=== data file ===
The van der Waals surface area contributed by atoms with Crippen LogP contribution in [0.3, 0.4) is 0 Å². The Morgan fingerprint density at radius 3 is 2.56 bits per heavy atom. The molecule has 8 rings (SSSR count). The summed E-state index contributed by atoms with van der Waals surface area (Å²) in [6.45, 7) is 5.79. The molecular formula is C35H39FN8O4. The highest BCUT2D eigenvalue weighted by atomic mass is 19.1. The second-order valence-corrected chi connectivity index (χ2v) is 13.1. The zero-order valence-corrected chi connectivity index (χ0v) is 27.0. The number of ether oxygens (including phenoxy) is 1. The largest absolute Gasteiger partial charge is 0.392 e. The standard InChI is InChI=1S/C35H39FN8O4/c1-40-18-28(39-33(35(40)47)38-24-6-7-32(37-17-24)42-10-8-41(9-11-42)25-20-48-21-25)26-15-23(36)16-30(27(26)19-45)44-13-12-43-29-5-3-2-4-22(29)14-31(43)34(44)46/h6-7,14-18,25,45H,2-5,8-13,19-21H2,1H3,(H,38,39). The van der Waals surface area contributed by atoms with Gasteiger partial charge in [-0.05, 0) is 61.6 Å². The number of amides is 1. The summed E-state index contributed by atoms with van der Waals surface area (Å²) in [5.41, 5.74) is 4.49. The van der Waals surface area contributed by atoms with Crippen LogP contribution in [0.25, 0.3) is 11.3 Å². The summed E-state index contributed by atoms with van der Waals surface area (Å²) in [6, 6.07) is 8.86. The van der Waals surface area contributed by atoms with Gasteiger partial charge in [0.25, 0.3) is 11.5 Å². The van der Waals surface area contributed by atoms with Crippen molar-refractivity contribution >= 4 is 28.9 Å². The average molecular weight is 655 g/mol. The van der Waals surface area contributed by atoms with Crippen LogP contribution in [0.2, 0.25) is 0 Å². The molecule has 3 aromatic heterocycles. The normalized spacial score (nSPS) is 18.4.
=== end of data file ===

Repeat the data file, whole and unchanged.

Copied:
The van der Waals surface area contributed by atoms with Crippen LogP contribution in [0.3, 0.4) is 0 Å². The Morgan fingerprint density at radius 3 is 2.56 bits per heavy atom. The molecule has 8 rings (SSSR count). The summed E-state index contributed by atoms with van der Waals surface area (Å²) in [6.45, 7) is 5.79. The molecular formula is C35H39FN8O4. The highest BCUT2D eigenvalue weighted by atomic mass is 19.1. The second-order valence-corrected chi connectivity index (χ2v) is 13.1. The zero-order valence-corrected chi connectivity index (χ0v) is 27.0. The number of ether oxygens (including phenoxy) is 1. The largest absolute Gasteiger partial charge is 0.392 e. The standard InChI is InChI=1S/C35H39FN8O4/c1-40-18-28(39-33(35(40)47)38-24-6-7-32(37-17-24)42-10-8-41(9-11-42)25-20-48-21-25)26-15-23(36)16-30(27(26)19-45)44-13-12-43-29-5-3-2-4-22(29)14-31(43)34(44)46/h6-7,14-18,25,45H,2-5,8-13,19-21H2,1H3,(H,38,39). The van der Waals surface area contributed by atoms with Gasteiger partial charge in [-0.05, 0) is 61.6 Å². The number of amides is 1. The summed E-state index contributed by atoms with van der Waals surface area (Å²) in [5.41, 5.74) is 4.49. The van der Waals surface area contributed by atoms with Crippen LogP contribution in [0.25, 0.3) is 11.3 Å². The summed E-state index contributed by atoms with van der Waals surface area (Å²) in [6, 6.07) is 8.86. The van der Waals surface area contributed by atoms with Gasteiger partial charge in [0.25, 0.3) is 11.5 Å². The van der Waals surface area contributed by atoms with Crippen molar-refractivity contribution >= 4 is 28.9 Å². The average molecular weight is 655 g/mol. The van der Waals surface area contributed by atoms with Crippen LogP contribution in [0.2, 0.25) is 0 Å². The molecule has 3 aromatic heterocycles. The normalized spacial score (nSPS) is 18.4.